Have your cake - but don't eat it! Tiny and delightful amigurumi cakes adorn these rings. Life should be this sweet. These rings are designed by Emi, originally from Tokyo and is now living in Los Angeles. Her other amigurumi minis are also worth checking out.
You know those little bread tags that cinch the end of a bagged loaf of bread? Have you even noticed them at all? Well, Melanie Favreau has taken notice of these ubiquitous, nondescript little plastic tags and turned them into delicate sterling silver pendants. I wonder if the stamped date is random, or you can pick one yourself.
Believe it or not, those are real eyelashes (well, not really - but they are made with 'sterilized human hair'.) What would posses a designer to create jewelry with hair? Go ask designer Stephanie Simek who created this eyelash necklace (among other similar ones in her collection.) It's creepy, yet pretty at the same time. The pearls off to the side are like tears, which is sort of poetic, but anything to do with disembodied eyes unnerves me (take for instance, those goofy eyeball Halloween favors).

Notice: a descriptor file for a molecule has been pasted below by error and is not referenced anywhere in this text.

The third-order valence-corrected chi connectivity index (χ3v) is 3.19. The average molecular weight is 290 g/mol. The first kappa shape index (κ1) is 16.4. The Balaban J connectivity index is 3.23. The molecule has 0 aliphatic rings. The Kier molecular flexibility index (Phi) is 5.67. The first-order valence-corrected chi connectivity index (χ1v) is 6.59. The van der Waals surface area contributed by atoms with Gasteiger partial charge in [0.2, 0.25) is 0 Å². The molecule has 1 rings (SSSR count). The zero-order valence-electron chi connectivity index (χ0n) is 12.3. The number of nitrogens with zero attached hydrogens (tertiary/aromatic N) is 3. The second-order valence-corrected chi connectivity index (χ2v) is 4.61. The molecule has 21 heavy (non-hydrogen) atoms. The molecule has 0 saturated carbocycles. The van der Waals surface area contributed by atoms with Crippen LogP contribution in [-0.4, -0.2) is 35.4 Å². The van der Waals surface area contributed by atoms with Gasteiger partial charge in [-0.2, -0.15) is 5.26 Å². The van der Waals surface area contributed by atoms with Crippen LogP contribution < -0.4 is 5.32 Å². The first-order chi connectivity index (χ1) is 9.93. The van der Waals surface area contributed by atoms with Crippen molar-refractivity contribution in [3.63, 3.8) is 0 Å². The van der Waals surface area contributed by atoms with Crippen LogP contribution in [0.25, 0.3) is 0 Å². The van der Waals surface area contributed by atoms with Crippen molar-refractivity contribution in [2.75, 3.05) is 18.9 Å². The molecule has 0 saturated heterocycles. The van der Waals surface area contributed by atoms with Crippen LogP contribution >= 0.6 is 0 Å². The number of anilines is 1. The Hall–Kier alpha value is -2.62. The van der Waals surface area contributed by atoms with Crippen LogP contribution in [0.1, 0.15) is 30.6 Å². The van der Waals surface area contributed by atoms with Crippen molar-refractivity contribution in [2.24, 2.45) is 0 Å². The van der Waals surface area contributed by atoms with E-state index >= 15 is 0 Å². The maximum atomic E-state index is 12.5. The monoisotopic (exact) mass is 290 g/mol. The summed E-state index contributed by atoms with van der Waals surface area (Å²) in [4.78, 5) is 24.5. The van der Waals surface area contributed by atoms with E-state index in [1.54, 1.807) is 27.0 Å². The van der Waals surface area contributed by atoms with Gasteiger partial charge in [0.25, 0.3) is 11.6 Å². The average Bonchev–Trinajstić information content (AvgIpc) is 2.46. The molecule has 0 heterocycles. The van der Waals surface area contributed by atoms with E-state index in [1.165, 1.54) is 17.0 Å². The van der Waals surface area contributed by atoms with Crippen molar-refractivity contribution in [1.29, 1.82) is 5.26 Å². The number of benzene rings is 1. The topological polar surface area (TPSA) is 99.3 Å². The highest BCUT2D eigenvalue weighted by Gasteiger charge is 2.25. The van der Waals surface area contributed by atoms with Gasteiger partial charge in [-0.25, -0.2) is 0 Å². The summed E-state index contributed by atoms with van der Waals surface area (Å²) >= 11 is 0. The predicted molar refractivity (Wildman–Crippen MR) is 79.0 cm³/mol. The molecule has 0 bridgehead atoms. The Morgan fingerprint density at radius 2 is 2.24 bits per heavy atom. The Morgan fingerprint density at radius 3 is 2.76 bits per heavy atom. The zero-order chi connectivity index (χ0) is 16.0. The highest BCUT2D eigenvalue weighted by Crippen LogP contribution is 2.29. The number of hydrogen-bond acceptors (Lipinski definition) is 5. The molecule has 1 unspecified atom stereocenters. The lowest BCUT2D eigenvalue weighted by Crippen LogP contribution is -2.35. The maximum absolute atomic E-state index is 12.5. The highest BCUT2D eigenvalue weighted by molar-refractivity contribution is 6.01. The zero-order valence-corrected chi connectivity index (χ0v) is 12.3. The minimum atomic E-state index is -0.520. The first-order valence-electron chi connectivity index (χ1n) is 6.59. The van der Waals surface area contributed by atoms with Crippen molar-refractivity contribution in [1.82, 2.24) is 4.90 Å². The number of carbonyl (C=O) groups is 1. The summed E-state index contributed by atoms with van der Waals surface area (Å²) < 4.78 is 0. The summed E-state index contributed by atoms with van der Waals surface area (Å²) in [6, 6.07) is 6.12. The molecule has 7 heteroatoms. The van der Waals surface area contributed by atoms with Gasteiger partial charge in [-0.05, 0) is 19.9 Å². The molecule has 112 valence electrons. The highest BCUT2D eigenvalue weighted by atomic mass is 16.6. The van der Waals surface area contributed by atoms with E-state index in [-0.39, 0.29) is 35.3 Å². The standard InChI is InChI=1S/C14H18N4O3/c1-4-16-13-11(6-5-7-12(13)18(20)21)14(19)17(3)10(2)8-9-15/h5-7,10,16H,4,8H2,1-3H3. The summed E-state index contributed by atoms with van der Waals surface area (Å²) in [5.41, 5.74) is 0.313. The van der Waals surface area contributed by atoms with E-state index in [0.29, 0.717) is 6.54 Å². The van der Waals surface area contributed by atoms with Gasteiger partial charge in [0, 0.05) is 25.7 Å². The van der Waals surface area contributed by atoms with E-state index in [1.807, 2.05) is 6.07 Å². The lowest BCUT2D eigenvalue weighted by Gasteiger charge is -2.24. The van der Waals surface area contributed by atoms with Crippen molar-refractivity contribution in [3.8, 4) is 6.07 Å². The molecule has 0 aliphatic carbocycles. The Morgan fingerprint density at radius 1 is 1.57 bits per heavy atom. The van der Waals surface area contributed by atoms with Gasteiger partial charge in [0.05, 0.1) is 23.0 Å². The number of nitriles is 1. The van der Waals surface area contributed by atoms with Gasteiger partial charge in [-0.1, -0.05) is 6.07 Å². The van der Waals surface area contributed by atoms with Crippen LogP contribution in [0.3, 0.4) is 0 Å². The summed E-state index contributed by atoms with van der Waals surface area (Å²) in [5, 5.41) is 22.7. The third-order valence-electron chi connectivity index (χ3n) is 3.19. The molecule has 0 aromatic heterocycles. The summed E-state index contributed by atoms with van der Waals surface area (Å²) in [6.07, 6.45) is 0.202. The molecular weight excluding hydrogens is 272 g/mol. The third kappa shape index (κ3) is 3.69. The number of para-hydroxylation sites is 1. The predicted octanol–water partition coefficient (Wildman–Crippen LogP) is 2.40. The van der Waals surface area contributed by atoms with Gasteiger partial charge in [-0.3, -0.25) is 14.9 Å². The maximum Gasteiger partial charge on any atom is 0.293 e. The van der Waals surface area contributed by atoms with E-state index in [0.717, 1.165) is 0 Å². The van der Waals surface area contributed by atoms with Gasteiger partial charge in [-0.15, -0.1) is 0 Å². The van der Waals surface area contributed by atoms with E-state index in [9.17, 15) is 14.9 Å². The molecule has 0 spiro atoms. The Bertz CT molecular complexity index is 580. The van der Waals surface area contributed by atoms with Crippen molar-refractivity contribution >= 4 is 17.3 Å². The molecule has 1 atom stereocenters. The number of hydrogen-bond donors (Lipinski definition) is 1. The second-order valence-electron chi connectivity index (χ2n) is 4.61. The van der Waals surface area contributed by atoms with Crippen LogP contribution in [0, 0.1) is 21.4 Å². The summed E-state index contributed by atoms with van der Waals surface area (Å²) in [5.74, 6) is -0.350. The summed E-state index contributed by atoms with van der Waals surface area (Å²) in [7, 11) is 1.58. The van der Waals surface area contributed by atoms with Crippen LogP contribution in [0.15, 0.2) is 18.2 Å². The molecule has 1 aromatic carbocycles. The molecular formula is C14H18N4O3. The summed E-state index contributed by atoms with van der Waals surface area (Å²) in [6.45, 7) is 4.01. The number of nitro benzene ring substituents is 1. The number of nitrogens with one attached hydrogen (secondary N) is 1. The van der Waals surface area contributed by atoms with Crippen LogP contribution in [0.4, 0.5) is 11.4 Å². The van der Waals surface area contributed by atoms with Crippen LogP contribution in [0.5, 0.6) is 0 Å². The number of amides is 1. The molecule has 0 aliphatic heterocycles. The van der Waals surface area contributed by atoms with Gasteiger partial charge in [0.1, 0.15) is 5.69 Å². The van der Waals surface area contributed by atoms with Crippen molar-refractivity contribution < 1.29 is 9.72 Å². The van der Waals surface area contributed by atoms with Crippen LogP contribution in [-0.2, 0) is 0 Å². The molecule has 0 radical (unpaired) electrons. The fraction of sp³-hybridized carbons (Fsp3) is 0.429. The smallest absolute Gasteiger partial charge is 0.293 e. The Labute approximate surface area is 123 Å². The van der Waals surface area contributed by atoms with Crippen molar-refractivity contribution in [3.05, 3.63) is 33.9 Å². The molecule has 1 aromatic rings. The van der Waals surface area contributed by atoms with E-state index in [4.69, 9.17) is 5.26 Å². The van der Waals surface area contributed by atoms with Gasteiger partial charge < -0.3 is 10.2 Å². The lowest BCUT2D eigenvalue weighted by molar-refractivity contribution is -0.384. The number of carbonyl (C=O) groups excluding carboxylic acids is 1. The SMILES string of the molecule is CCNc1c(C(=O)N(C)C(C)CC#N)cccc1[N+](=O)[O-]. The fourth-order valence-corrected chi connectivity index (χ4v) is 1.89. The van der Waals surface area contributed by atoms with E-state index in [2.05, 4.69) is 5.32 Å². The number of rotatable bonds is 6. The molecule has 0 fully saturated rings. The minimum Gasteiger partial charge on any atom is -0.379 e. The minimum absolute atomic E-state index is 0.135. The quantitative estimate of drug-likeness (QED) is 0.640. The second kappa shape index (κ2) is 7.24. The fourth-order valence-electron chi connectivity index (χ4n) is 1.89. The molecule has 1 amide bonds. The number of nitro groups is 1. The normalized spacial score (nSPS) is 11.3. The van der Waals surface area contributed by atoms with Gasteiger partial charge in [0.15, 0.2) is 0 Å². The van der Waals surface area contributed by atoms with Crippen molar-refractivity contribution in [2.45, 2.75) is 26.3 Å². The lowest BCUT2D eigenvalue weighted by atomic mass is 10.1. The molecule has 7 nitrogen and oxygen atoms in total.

(Originally spotted at the endlessly fascinating Chocosho.)
I love how Australian jewelry designer, Victoria Mason, has taken something as ordinary and nostalgic as pencil shavings and has turned them into clever jewelry designs. (Note the word 'nostalgic' because lots of us haven't sharpened a pencil in years I'll bet!)
Jason and Lars Dressler, the Canadian twin brothers and woodworkers of Brothers Dressler, make terrific furniture. Above is a photo showing off the attractive form of their onedge ottoman + lounge. Besides being phenomenal woodworkers (and twins to boot) there is something else special about Brothers Dressler: they use their leftover wood cuttings to make equally attractive jewelry and curious toys. Off-cuts of plywood from their furniture are turned into one-of-a-kind bangles and small wooden toys called cutlets. I'm not sure if I like their furniture or jewelry better - but why decide? I'd add both to my wish list.
When 'real' is mimicked so much that 'fake' is as common as 'real', then what would you rather have - 'real' or 'fake'? Think about it. What's really the difference, anyway? If all it boils down to is leather, somewhat better hardware and workmanship, maybe it's not worth the 1200% price difference for the 'real thing'. That being said, if you want to celebrate your fakemanship, get a Perfect Fake from Poketo. For a mere $90, you can flaunt what you don't have.